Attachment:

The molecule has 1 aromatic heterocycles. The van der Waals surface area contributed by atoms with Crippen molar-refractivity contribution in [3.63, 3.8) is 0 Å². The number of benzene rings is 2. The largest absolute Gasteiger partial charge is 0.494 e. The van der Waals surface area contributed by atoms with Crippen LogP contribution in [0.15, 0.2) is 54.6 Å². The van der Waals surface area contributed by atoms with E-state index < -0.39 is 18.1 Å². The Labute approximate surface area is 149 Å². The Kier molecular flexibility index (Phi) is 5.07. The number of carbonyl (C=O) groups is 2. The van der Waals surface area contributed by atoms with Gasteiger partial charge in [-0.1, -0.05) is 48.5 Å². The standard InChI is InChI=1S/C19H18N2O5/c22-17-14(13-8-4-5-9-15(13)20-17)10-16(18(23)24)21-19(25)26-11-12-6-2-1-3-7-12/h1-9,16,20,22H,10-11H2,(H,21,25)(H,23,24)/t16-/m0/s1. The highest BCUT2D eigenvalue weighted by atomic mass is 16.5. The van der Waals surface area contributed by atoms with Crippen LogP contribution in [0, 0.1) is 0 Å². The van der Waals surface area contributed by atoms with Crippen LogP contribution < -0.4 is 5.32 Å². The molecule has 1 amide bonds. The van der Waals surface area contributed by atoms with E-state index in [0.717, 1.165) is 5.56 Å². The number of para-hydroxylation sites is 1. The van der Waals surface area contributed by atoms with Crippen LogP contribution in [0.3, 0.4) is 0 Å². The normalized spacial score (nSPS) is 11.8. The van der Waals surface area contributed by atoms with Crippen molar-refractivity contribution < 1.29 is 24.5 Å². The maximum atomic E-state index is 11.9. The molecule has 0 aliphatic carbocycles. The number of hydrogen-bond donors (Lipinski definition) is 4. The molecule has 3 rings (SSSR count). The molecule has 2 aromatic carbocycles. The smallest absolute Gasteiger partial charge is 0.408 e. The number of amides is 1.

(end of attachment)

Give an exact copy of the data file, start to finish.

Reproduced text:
The molecule has 1 aromatic heterocycles. The van der Waals surface area contributed by atoms with Crippen molar-refractivity contribution in [3.63, 3.8) is 0 Å². The number of benzene rings is 2. The largest absolute Gasteiger partial charge is 0.494 e. The van der Waals surface area contributed by atoms with Crippen LogP contribution in [0.15, 0.2) is 54.6 Å². The van der Waals surface area contributed by atoms with E-state index < -0.39 is 18.1 Å². The Labute approximate surface area is 149 Å². The Kier molecular flexibility index (Phi) is 5.07. The number of carbonyl (C=O) groups is 2. The van der Waals surface area contributed by atoms with Gasteiger partial charge in [-0.1, -0.05) is 48.5 Å². The standard InChI is InChI=1S/C19H18N2O5/c22-17-14(13-8-4-5-9-15(13)20-17)10-16(18(23)24)21-19(25)26-11-12-6-2-1-3-7-12/h1-9,16,20,22H,10-11H2,(H,21,25)(H,23,24)/t16-/m0/s1. The highest BCUT2D eigenvalue weighted by atomic mass is 16.5. The van der Waals surface area contributed by atoms with Crippen LogP contribution in [0, 0.1) is 0 Å². The van der Waals surface area contributed by atoms with Crippen LogP contribution < -0.4 is 5.32 Å². The molecule has 1 amide bonds. The van der Waals surface area contributed by atoms with E-state index in [0.717, 1.165) is 5.56 Å². The number of para-hydroxylation sites is 1. The van der Waals surface area contributed by atoms with Crippen LogP contribution in [0.3, 0.4) is 0 Å². The normalized spacial score (nSPS) is 11.8. The van der Waals surface area contributed by atoms with Crippen molar-refractivity contribution < 1.29 is 24.5 Å². The maximum atomic E-state index is 11.9. The molecule has 0 aliphatic carbocycles. The number of hydrogen-bond donors (Lipinski definition) is 4. The molecule has 3 rings (SSSR count). The molecule has 2 aromatic carbocycles. The smallest absolute Gasteiger partial charge is 0.408 e. The number of amides is 1.